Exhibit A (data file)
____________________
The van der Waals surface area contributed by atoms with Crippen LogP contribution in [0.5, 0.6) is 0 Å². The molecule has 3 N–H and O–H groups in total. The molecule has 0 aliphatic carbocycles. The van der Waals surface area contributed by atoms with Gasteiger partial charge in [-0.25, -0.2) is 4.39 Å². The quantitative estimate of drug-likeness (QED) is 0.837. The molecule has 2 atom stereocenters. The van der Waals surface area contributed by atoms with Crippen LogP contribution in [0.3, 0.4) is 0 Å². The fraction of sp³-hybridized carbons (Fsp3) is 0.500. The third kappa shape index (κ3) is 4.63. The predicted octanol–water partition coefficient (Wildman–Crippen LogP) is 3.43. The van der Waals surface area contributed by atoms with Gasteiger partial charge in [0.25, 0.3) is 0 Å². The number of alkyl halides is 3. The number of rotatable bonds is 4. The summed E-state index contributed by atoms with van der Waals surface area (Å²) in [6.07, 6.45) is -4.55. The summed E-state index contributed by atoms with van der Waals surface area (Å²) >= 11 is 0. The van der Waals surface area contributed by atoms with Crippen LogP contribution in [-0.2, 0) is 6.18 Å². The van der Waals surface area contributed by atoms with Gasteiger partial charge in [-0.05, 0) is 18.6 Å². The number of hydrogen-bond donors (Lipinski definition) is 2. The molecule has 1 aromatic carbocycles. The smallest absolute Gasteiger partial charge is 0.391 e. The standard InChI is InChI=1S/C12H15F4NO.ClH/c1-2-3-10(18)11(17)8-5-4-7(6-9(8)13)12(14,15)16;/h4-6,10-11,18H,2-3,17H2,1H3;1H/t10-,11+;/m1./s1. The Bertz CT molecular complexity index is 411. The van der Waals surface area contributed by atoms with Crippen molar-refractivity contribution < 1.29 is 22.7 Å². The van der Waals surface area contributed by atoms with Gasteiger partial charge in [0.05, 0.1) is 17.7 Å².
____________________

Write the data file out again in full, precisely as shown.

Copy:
The van der Waals surface area contributed by atoms with Crippen LogP contribution in [0.5, 0.6) is 0 Å². The molecule has 3 N–H and O–H groups in total. The molecule has 0 aliphatic carbocycles. The van der Waals surface area contributed by atoms with Gasteiger partial charge in [-0.25, -0.2) is 4.39 Å². The quantitative estimate of drug-likeness (QED) is 0.837. The molecule has 2 atom stereocenters. The van der Waals surface area contributed by atoms with Crippen LogP contribution in [0.3, 0.4) is 0 Å². The fraction of sp³-hybridized carbons (Fsp3) is 0.500. The third kappa shape index (κ3) is 4.63. The predicted octanol–water partition coefficient (Wildman–Crippen LogP) is 3.43. The van der Waals surface area contributed by atoms with Gasteiger partial charge in [0.25, 0.3) is 0 Å². The number of alkyl halides is 3. The number of rotatable bonds is 4. The summed E-state index contributed by atoms with van der Waals surface area (Å²) in [6.07, 6.45) is -4.55. The summed E-state index contributed by atoms with van der Waals surface area (Å²) >= 11 is 0. The van der Waals surface area contributed by atoms with Crippen LogP contribution in [-0.2, 0) is 6.18 Å². The van der Waals surface area contributed by atoms with Gasteiger partial charge in [-0.05, 0) is 18.6 Å². The number of hydrogen-bond donors (Lipinski definition) is 2. The molecule has 1 aromatic carbocycles. The smallest absolute Gasteiger partial charge is 0.391 e. The standard InChI is InChI=1S/C12H15F4NO.ClH/c1-2-3-10(18)11(17)8-5-4-7(6-9(8)13)12(14,15)16;/h4-6,10-11,18H,2-3,17H2,1H3;1H/t10-,11+;/m1./s1. The Bertz CT molecular complexity index is 411. The van der Waals surface area contributed by atoms with Crippen molar-refractivity contribution < 1.29 is 22.7 Å². The van der Waals surface area contributed by atoms with Gasteiger partial charge in [0.05, 0.1) is 17.7 Å².